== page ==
- what changes took place over a given time period
- what the results were.
Find out more
Find inspiration from the resources below.
Research, articles and reports
A nation addicted to smartphones — United Kingdom Office of Communications (Ofcom), communications regulator in the UK.
All about adolescent literacy: how parents can encourage teens to read — a list of tips to encourage teens to read see: from Reading is Fundamental.
PISA low-performing students: why they fall behind and how to help them to succeed — OECD (2015) report
Teens today don’t read books anymore — Jessica E Moyer, a study of differences in interest and comprehension based on reading modalities: Part 1, Introduction and methodology (2010). Evidence-based research into how teens interact with text. It’s not just about books anymore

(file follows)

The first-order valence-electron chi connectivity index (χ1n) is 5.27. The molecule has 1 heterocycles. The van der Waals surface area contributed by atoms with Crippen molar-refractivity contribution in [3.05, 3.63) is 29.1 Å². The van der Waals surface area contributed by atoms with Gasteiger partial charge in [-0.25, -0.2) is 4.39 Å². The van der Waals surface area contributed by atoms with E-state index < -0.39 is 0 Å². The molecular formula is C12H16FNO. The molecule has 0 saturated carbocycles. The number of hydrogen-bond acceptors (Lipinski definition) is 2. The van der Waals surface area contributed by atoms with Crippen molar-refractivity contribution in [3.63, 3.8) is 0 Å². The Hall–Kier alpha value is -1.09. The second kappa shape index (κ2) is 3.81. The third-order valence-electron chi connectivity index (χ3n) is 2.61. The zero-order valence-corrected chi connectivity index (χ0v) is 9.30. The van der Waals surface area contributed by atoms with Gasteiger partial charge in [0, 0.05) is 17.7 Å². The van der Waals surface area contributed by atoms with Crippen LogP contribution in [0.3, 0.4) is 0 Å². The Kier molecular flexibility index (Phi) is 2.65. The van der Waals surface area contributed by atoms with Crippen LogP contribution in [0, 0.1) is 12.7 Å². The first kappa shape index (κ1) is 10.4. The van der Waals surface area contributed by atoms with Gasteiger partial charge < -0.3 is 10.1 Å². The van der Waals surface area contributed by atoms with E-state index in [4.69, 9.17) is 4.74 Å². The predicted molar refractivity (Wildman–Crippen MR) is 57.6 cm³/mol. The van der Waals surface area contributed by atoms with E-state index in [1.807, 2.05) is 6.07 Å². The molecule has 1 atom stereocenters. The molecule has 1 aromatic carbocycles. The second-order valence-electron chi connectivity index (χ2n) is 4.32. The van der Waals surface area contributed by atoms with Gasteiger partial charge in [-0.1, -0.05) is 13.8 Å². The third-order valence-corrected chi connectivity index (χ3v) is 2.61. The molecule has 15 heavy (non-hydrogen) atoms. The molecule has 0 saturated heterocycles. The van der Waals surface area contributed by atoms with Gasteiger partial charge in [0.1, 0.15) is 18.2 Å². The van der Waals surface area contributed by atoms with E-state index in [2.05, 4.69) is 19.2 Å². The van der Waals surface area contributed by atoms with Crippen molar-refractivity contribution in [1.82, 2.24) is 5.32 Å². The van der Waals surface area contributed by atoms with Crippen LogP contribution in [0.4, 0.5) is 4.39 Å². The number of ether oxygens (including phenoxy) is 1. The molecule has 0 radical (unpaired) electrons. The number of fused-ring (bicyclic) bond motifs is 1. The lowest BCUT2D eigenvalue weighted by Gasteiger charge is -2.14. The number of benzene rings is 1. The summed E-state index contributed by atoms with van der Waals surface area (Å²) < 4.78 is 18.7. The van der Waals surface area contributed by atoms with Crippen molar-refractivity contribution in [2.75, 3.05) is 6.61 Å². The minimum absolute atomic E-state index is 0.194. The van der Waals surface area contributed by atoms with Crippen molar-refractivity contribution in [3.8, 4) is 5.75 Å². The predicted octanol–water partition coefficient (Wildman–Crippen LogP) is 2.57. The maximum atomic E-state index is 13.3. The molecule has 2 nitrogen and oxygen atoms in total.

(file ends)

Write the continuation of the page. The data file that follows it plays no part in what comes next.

Teens, social media and technology overview (pdf, 887KB) — 2015 Pew report, the first in a series of reports examining teenagers’ use of technology
The online reading habits of New Zealand Intermediate school students and the significance of web-based fiction — M Harnett (2013), Thesis, Master of Science Communication, University of Otago
Why can’t we read anymore or, can books save us from what digital does to our brains? — this piece by Hugh McGuire is an entertaining great read on the lure of the digital
Why youth (heart) social network sites: the role of networked publics in teenage social life (pdf, 1.28MB) — Danah Boyd, University of California, Berkeley, School of Information
YA Lit 2.0: How YA Authors and Publishers Are Using Web 2.0 Tools to Reach Teen Readers — Buffy Hamilton’s conference presentation gives a succinct account in Slideshare format on reaching young adult readers